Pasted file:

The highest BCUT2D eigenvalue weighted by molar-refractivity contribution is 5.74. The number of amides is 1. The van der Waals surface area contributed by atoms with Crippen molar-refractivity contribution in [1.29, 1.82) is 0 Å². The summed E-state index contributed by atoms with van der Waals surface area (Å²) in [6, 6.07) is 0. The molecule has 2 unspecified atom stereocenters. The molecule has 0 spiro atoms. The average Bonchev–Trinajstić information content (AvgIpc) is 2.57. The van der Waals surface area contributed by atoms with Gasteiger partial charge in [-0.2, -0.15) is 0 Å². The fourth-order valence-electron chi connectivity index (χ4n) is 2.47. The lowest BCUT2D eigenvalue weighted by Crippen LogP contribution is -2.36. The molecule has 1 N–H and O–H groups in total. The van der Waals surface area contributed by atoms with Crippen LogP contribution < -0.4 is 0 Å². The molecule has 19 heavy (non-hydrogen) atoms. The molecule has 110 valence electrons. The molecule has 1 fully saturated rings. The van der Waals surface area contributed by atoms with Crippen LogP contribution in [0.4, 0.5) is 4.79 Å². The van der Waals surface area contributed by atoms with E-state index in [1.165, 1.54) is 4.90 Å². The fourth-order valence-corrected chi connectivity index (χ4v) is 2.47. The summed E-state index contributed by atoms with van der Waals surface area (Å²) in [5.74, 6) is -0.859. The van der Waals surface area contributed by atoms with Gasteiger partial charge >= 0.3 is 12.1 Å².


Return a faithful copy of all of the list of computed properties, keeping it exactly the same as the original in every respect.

The highest BCUT2D eigenvalue weighted by molar-refractivity contribution is 5.74. The number of amides is 1. The van der Waals surface area contributed by atoms with Crippen molar-refractivity contribution in [1.29, 1.82) is 0 Å². The summed E-state index contributed by atoms with van der Waals surface area (Å²) in [6, 6.07) is 0. The molecule has 2 unspecified atom stereocenters. The molecule has 0 spiro atoms. The average Bonchev–Trinajstić information content (AvgIpc) is 2.57. The van der Waals surface area contributed by atoms with Gasteiger partial charge in [-0.2, -0.15) is 0 Å². The fourth-order valence-electron chi connectivity index (χ4n) is 2.47. The lowest BCUT2D eigenvalue weighted by Crippen LogP contribution is -2.36. The molecule has 1 N–H and O–H groups in total. The van der Waals surface area contributed by atoms with Crippen LogP contribution < -0.4 is 0 Å². The molecule has 19 heavy (non-hydrogen) atoms. The molecule has 110 valence electrons. The molecule has 1 fully saturated rings. The van der Waals surface area contributed by atoms with Crippen LogP contribution in [0.4, 0.5) is 4.79 Å². The van der Waals surface area contributed by atoms with E-state index in [1.165, 1.54) is 4.90 Å². The fourth-order valence-corrected chi connectivity index (χ4v) is 2.47. The summed E-state index contributed by atoms with van der Waals surface area (Å²) in [5.74, 6) is -0.859. The van der Waals surface area contributed by atoms with Gasteiger partial charge >= 0.3 is 12.1 Å².